Of course, in the bi-polar world of Big Two super-comics, if news came that Bendis was leaving Marvel's top franchise after years there, one almost-immediate thought would be that perhaps he's about to sign and exclusive with DC Comics. Given the company's push for doing more audacious things and at least talking about seeking out new talent, it's not inconceivable that someone at DC has been spending part of the last year attempting to headhunt Bendis, right?

I don't think Bendis fits in with the "New 52" DCU—he's too '00s, and not enough '90s—and, honestly, when I consider the DC properties and titles and characters, the only one that really jumps out as a good fit for Brian Michae Bendis would be something like n DC would be something like DC's long-since canecled Gotham Central book, which would allow him to write about crime and engage in the sort of Aaron Sorkin/cable drama type of writing he's so fond of.

I know Bendis also pitched a Daredevil/Batman event at some point in the recent-ish past too, so I bet a lot of folks would think he'd do well on that franchise as well. I don't know though. Bendis wrote Daredevil in the Frank Miller, grim-and-gritty vein for like 50 years, and he's also been writing Moon Knight, who was, at one point, little more than a Batman knock-off. How much could Bendis really have to say about Batman?

And if DC resurrected Gotham Central for him? Well, Bendis would be writing cops in the world of superheroes, as he did on his Sam and Twitch stories from waaaaay back before Marvel, or his still-going Powers series. Does Bendis have all that much left to say in that particular capes-and-cops flavor of superhero comics?

Bendis was at his worst at Marvel when he was writing bigger, cosmic stories with fantastical superpowers, aliens and time-travel. The DC Universe is, in general, bigger and more cosmic than the more grounded, realistic Marvel Universe, with more god-like supeheroes and a more complicated cosmology and multiverse of settings (Although DC seems to be trying their damnedest to Marvelize their setting and characters as much as possible this year).


Forgot to mention in last week's post: I hope part of DC's probably-no-even-actually-happening-exploit-Watchman plans is a Watchmen Vs. V For Vendetta crossover. I have no idea what that would entail, but it would be awesome.

Bonus: Free viral advertising at every Occupy gathering/every large protest of pretty much anything.


Wow, Paul Cornell is off Stormwatch already? Well, there's one less trade from my Buy In Trade list that I'll be buying. I like Martian Manhunter, and I like Cornell but wasn't sure about artist or new continuity, so this was one of the several New 52 books I was planning on reading in trade (Along with Demon Knights, Batman, Animal Man and Swamp Thing...Oh, and Action and Batwoman, but I already knew I'd like those ones. The others were more of a Buy In Trade If They Don't Suck Horribly sort of group).

But if Paul Cornell's Stormwatch only a six-issue miniseries, written without the narrative structure of a mini-series, then, eh, why bother?

The rate of musical chairs on the New 52 titles is pretty astounding, and its becoming clearer and clearer that this was a list of 52 titles that a group of DC editors came up with, and then creating the New 52 DCU was more a matter of matching creative teams to the titles than writers and artists giving a whole lot of thought to reinventing the DCU.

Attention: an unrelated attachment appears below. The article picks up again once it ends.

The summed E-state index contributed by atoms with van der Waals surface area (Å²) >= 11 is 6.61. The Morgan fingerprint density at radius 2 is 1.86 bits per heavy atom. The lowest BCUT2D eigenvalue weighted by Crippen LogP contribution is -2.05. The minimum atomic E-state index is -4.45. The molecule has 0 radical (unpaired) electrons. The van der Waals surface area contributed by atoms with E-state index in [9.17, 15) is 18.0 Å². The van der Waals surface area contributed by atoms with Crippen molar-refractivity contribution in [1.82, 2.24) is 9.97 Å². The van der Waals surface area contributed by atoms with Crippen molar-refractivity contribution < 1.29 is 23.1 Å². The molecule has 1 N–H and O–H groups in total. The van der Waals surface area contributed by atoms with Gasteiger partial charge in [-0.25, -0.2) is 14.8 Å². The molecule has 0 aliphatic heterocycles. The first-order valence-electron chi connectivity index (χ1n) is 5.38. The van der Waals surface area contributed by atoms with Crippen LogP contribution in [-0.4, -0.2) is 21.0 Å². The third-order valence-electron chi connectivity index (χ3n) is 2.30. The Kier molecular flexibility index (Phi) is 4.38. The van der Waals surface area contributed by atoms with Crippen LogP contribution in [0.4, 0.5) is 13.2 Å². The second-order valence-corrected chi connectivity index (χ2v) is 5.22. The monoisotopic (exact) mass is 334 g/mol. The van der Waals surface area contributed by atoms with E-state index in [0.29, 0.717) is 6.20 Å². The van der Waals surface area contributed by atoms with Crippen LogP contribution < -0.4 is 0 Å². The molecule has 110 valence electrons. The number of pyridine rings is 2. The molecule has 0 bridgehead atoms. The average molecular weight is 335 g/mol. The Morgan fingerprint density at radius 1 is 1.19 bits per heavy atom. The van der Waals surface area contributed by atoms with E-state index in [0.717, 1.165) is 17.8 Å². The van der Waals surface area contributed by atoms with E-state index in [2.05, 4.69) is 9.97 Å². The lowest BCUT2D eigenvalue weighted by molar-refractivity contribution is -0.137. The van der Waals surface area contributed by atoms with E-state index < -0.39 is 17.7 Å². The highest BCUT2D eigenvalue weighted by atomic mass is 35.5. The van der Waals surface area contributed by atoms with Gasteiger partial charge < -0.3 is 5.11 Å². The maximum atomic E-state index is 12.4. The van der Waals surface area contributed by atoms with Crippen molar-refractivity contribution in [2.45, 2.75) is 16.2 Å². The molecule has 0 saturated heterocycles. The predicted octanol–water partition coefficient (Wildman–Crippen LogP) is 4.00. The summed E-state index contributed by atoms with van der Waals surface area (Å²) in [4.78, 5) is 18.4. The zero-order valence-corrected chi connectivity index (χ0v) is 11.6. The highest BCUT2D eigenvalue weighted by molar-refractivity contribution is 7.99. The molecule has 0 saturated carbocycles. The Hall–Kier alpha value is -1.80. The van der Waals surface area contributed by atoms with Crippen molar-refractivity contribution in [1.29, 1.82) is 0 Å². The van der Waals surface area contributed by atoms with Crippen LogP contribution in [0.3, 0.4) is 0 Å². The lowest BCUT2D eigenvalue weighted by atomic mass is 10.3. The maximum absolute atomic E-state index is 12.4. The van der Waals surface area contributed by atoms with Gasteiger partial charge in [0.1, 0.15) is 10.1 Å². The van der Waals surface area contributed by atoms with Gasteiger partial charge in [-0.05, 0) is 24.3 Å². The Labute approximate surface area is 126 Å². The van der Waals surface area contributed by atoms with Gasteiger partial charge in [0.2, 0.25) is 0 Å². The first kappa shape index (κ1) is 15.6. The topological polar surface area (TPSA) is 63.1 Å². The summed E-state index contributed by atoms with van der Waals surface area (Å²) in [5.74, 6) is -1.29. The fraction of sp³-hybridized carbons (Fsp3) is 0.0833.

Wow, Jim Steranko's Indiana Jones looks like he could beat the living hell out of Harrison Ford's, doesn't he? One of the things I liked about Indiana Jones though, particularly in Temple, is he gets the living hell beat out of him pretty regularly, but keeps on fighting till he gets a win. Perseverence is as admirable a heroic quality as fighting prowess or strength in my book. (Via Comics Reporter)


I like these dwarves. (Also via Comics Reporter)


Iconic schmiconic, I think Batgirl should have hair like this, instead of long and red. (Via Sean T. Collins)


Wowee zowee. Go read this (Via


Mory Buckman said...

"And, second, the X-Men and Avengers locked in conflict over what to do with an all-powerful mutant was at least part of the premise of House of M."

That was just the first issue of House of M, because in the time they spent calmly debating the issue the world changed, making their arguments a moot point. The conflict now is actually going to drive the plot, and I think it's quite compelling.

The Avengers aren't going to hesitate to pull the trigger this time, after having seen what happened in House of M. A teenage girl with access to all mutant powers and the Phoenix Force? With Wanda the Avengers kept pushing to wait and try to find other options (over the X-Men's objections), and it makes perfect sense that they won't act like that anymore. Meanwhile, the X-Men see Hope as the savior of their species from the whole "No more mutants." business. (Religiously so, as established in Second Coming.)

So I think it's unfair to paint this crossover as a rehash of House of M. Actually this is the natural pay-off to a bunch of things that were only set up in House of M, and have been developing ever since.

Kevin Tam said...

I entered high school in 2004 and I'm about graduate college in the coming year, so, for the majority of my academic upbringing I was witness to a Bendis-era avengers. I don't think I really got to read a proper, contemporary, Avengers story, because every time I looked at a preview, I would drown in dialogue bubbles. Mark Millar's Ultimates was the closest for me.

So, I'm a little glad that Bendis will be leaving. I think he'll be focusing more on his Icon stuff, right? With Bagley on "Brilliant," and with some other guy on some other thing.

Caleb said...


Good point and well said. I don't think it will necessarily be a rehash, but it seems like the Bendis-era of Avengers/Marvel events will be ending where it started. Hopefully, as you say, a natural payoff to something suggested way back when.


Yikes, when you put it like that...that is a VERY long time.

In discussing a recent issue of Avengers, I think Tom Spurgeon correctly diagnosed what's unusual about Bendis' Avengers comics:

Me, I think I will prefer something more tethered, although I can't wait to see who follows Bendis and how.